Compare Imodium vs. Tums
Head-to-head comparisons of medication uses, side effects, ratings, and more.
One day is too many days to have diarrhea. Having Imodium (Loperamide) on hand to relieve your symptoms can be a life-saver.
Tums (Calcium carbonate) gives quick relief for heartburn, but does not last all day. Talk to your doctor or pharmacist about other medicines if you need additional relief.
- Most people who take Imodium feel there's no hassle and it's definitely worth it!
- Non-habit forming and available over-the-counter.
- It comes in caplets, liquid, and chewable tablets so you can use it anywhere you need it.
- Imodium is used for short-term, chronic and traveler's diarrhea. It's also used for people who have diarrhea caused by cancer or certain medicines that treat cancer.
- Tums (Calcium carbonate) is an effective, first-line medication for hearburn.
- Tums (Calcium carbonate) starts working in seconds.
- Has minimal side effects.
- Available in chewable form.
- Is inexpensive and readily available over-the-counter.
- Coupons are available – speak to your doctor or pharmacist.
- Imodium only treats your diarrhea symptoms. Diarrhea may be caused by a number of conditions and will need specific treatment that deals with the underlying issue.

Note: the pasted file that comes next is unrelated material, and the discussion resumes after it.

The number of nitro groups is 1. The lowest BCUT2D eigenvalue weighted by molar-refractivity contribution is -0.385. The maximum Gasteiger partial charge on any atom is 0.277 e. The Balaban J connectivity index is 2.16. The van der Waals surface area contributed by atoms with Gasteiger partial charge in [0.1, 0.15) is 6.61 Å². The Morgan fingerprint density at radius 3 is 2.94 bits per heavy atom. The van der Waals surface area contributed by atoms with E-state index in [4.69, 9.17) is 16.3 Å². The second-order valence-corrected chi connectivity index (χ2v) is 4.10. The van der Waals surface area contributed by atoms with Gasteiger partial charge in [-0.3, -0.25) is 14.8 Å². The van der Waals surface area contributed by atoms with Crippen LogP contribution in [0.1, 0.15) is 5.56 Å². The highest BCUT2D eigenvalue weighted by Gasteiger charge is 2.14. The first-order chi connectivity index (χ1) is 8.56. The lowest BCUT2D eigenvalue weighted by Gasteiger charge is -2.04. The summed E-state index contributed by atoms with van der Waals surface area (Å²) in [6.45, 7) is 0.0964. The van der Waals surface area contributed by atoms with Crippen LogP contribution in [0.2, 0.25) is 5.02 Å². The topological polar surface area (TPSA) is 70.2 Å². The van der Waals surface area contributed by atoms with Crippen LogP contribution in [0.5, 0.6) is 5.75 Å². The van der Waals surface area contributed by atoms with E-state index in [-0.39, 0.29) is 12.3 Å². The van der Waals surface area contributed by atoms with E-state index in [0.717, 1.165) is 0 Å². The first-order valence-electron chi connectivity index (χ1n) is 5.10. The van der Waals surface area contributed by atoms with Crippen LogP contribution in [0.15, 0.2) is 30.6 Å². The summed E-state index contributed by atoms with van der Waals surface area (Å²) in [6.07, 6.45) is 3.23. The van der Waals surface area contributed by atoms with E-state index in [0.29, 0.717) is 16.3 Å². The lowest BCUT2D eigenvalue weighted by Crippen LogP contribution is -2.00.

- Studies in people taking Imodium for chronic diarrhea showed if the maximum number of doses didn't relieve symptoms in 10 days, then it probably won't work for that condition. You can talk to your doctor about other treatment options.
- Because Tums (Calcium carbonate) only lasts for 1 to 2 hours, you may need additional doses.
- May increase calcium levels too much in people with kidney or thyroid conditions.
- May have a chalky taste.
- Chewable tablet
- Chewable tablet
Have you used Imodium (Loperamide)?Leave a review
- Allergic reactions
- Allergy to loperamide
- Driving impairment
- Taking with alcohol
- Taking other medicines that make you less alert
- Liver problems
- Current liver problems
- Serious intestinal problems
- Taking HIV medicines
- Active infectious colitis
- Risk to fetus
- Women of childbearing age